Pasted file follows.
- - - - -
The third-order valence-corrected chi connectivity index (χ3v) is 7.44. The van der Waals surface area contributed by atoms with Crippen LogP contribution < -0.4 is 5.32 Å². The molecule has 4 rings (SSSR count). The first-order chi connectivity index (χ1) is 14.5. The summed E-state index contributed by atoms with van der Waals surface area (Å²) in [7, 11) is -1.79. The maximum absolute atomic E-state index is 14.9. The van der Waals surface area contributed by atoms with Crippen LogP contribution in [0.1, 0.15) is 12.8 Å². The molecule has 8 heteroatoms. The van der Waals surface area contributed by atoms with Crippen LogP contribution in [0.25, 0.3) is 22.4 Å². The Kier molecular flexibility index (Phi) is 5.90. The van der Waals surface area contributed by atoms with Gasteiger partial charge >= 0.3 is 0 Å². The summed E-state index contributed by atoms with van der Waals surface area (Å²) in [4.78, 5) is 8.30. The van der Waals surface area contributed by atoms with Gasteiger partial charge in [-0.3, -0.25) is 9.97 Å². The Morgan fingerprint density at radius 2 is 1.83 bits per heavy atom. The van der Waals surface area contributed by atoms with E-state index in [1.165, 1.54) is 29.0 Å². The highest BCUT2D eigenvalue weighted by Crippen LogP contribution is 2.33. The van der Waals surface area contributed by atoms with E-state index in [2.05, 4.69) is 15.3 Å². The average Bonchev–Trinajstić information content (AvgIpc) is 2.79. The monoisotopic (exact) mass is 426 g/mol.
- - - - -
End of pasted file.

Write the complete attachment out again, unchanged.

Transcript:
The third-order valence-corrected chi connectivity index (χ3v) is 7.44. The van der Waals surface area contributed by atoms with Crippen LogP contribution < -0.4 is 5.32 Å². The molecule has 4 rings (SSSR count). The first-order chi connectivity index (χ1) is 14.5. The summed E-state index contributed by atoms with van der Waals surface area (Å²) in [7, 11) is -1.79. The maximum absolute atomic E-state index is 14.9. The van der Waals surface area contributed by atoms with Crippen LogP contribution in [0.1, 0.15) is 12.8 Å². The molecule has 8 heteroatoms. The van der Waals surface area contributed by atoms with Crippen LogP contribution in [0.25, 0.3) is 22.4 Å². The Kier molecular flexibility index (Phi) is 5.90. The van der Waals surface area contributed by atoms with Gasteiger partial charge >= 0.3 is 0 Å². The summed E-state index contributed by atoms with van der Waals surface area (Å²) in [4.78, 5) is 8.30. The van der Waals surface area contributed by atoms with Gasteiger partial charge in [-0.3, -0.25) is 9.97 Å². The Morgan fingerprint density at radius 2 is 1.83 bits per heavy atom. The van der Waals surface area contributed by atoms with E-state index in [1.165, 1.54) is 29.0 Å². The highest BCUT2D eigenvalue weighted by Crippen LogP contribution is 2.33. The van der Waals surface area contributed by atoms with E-state index in [2.05, 4.69) is 15.3 Å². The average Bonchev–Trinajstić information content (AvgIpc) is 2.79. The monoisotopic (exact) mass is 426 g/mol.